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The New York Times calls high school admissions ‘broken.’ Here is Chalkbeat’s in-depth look at why that’s true

At 9:30 in the morning, the line to get into the fair already snaked around the corner.
Parents and students lined up to learn more about their high school options at an informational fair in 2016.
Monica Disare/Chalkbeat

The New York Times released a deep dive into the city’s high school admissions system on Friday entitled “The Broken Promises of Choice in New York City Schools.”

Chalkbeat spent the fall uncovering several stories about the high school admissions process, from competitive open houses to a dysfunctional high school fair and extreme academic sorting in schools. As New York City’s high school admissions system sparks a new conversation, here’s a look at our past reporting.

“Every high school figures out some way to limit their population” explained Eric Nadelstern, a professor at Teacher’s College. New York City’s school system consists of over 400 high schools, which are populated through the city’s high school choice process. In theory, the process allows students to rank their top 12 schools, and makes all schools available to any student regardless of where they live.

In reality, the high school admissions process in New York is a labyrinth of policies and paperwork. At some schools, dozens of students compete for one seat. In other cases, schools that have supposedly “unscreened” admissions policies use surveys that could help them filter students during the application process. Even more alarming: Many schools ignore the Department of Education-mandated policy of priority enrollment for students who attend high school fairs and open houses.

Here’s our reporting on a few of the biggest obstacles facing low-income students in high school admissions:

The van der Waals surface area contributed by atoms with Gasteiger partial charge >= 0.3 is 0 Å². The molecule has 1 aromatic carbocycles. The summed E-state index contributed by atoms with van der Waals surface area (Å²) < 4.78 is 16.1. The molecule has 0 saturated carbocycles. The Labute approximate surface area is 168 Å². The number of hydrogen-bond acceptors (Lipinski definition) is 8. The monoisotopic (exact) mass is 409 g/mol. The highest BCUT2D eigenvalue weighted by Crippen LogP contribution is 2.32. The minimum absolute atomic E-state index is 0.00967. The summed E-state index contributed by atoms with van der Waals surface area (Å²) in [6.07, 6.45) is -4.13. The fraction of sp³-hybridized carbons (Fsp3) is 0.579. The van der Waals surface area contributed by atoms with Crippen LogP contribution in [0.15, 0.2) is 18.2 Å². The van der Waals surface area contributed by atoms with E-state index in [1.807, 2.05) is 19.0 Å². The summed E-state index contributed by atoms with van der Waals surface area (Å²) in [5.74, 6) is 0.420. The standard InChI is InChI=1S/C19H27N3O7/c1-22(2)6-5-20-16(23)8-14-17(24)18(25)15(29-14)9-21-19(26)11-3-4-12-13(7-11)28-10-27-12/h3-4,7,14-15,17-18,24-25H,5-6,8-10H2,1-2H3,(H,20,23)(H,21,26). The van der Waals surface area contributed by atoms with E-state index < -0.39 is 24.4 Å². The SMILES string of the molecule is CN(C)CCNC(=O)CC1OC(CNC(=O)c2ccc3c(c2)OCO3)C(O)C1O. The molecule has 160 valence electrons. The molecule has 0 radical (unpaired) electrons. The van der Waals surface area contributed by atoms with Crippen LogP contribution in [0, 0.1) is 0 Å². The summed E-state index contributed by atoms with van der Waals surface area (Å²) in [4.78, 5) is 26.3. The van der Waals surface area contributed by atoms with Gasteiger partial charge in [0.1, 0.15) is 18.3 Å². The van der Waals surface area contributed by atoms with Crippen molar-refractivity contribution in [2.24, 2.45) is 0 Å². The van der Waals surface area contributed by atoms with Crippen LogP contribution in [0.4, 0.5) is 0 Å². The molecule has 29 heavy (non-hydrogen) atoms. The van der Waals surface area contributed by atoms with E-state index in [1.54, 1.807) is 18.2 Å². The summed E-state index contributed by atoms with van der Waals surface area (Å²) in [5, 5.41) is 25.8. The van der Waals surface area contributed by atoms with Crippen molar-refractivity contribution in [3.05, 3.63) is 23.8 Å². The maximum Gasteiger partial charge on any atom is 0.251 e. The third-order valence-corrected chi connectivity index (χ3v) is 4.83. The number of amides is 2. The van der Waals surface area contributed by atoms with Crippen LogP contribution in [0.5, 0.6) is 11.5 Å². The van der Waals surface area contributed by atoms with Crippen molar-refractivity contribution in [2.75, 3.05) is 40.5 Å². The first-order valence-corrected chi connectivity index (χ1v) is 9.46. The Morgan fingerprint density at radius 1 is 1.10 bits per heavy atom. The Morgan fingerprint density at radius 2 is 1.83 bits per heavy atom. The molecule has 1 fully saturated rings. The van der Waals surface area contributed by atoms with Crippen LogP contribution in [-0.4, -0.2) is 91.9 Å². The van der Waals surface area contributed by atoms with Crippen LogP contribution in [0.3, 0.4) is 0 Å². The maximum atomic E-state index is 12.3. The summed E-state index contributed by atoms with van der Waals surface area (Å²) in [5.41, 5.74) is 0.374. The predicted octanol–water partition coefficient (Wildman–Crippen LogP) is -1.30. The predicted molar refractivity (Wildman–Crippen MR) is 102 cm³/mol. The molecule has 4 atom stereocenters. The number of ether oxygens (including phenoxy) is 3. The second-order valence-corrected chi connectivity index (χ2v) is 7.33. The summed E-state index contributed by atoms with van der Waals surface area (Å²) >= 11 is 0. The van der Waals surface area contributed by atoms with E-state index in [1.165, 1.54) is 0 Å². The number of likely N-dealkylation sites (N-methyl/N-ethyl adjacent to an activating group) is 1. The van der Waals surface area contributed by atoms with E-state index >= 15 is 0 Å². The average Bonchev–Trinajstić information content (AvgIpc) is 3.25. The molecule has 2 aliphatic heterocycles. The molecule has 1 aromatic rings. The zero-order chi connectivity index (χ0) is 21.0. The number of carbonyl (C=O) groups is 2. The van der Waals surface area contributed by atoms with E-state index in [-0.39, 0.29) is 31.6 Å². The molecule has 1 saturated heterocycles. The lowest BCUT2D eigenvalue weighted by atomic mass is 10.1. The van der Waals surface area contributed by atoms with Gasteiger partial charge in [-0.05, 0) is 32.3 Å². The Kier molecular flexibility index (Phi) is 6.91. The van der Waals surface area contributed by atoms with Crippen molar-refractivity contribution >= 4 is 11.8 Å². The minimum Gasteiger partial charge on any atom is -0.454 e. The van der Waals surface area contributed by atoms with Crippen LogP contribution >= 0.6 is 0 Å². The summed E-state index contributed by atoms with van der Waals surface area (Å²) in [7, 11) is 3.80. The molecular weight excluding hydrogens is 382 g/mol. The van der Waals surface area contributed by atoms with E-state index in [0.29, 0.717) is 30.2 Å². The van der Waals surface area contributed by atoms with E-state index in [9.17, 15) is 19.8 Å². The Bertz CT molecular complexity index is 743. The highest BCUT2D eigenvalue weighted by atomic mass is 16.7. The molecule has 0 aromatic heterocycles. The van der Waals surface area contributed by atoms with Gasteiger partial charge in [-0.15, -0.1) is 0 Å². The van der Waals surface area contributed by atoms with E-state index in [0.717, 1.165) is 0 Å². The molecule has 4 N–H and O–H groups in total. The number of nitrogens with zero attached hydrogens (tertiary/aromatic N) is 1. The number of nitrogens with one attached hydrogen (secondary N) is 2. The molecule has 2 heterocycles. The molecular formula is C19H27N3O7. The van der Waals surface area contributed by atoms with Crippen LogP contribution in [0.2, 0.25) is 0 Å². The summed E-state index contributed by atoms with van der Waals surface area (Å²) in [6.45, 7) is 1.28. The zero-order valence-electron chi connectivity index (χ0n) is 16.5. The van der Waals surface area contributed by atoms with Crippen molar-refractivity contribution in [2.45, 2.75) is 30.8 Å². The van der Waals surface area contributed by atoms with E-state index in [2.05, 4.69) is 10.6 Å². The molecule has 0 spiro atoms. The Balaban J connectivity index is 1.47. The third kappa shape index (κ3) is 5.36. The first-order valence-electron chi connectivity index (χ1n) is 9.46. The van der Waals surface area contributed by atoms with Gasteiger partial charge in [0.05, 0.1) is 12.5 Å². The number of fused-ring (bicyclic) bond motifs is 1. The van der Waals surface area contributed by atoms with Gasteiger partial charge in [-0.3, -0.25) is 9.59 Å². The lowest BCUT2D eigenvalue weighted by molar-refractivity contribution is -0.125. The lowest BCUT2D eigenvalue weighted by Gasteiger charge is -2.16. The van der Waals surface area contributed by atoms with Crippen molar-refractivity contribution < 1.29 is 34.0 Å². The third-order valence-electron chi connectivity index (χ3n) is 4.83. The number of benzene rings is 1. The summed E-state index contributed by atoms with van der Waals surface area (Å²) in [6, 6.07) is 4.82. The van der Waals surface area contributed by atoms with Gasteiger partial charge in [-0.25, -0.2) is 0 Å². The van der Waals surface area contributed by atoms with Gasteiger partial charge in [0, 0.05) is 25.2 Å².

New York City’s high school fair could help simplify the admissions process. Instead, it adds to the confusion.

“Chalkbeat spent two days at the fair this September and found school representatives who were unaware of the fair’s intended role in admissions and were, in turn, misinforming families. And the Department of Education does little to monitor whether schools are following the rules.”

Open houses and closed doors: How the first step toward high school can become a stumbling block

“A Chalkbeat survey of 50 high schools spread over the five boroughs found that only 26 of the schools had listed information sessions on the calendar this year, despite the fact that schools were asked to submit the dates by July 14.”

In New York City’s dysfunctional high school admissions system, even ‘unscreened’ schools have tools to sort students

“It’s no surprise that the schools would push the boundaries. The entire structure of the high school admissions system, which allows scores of schools to screen applicants and pools most of the lower-performing students in unscreened schools, creates the temptation.”

Students at the citywide high school fair at Brooklyn Technical High School.
Students at the citywide high school fair at Brooklyn Technical High School.
Monica Disare

For many students meeting New York City’s high school application deadline, it’s already too late.

“The system is notoriously difficult to navigate, particularly for students who live in low-income areas and have less help moving through the process. Some schools have geographic priority, some have academic requirements, and others ask students to provide information beyond what is actually needed.”

Bringing open houses in-house: How one middle school took high school admissions into its own hands.

“When she asked them if they attended high school open houses — a crucial step in gaining priority status at many schools — the answer was too often, ‘Oh no, Miss, I didn’t have a way to get there.’”

Great Divide: How extreme academic segregation isolates students in New York City’s high schools

“A small percentage of schools drain off the top students, leaving the majority of schools with very few students entering on grade-level. A Chalkbeat analysis found that over half the students who took and passed the eighth-grade state math exam in 2015 wound up clustered in less than 8 percent of city high schools. The same was true for those who passed the English exam. Meanwhile, nearly 165 of the city’s roughly 440 high schools had five or fewer ninth-graders who took and passed the state math test in 2015.”

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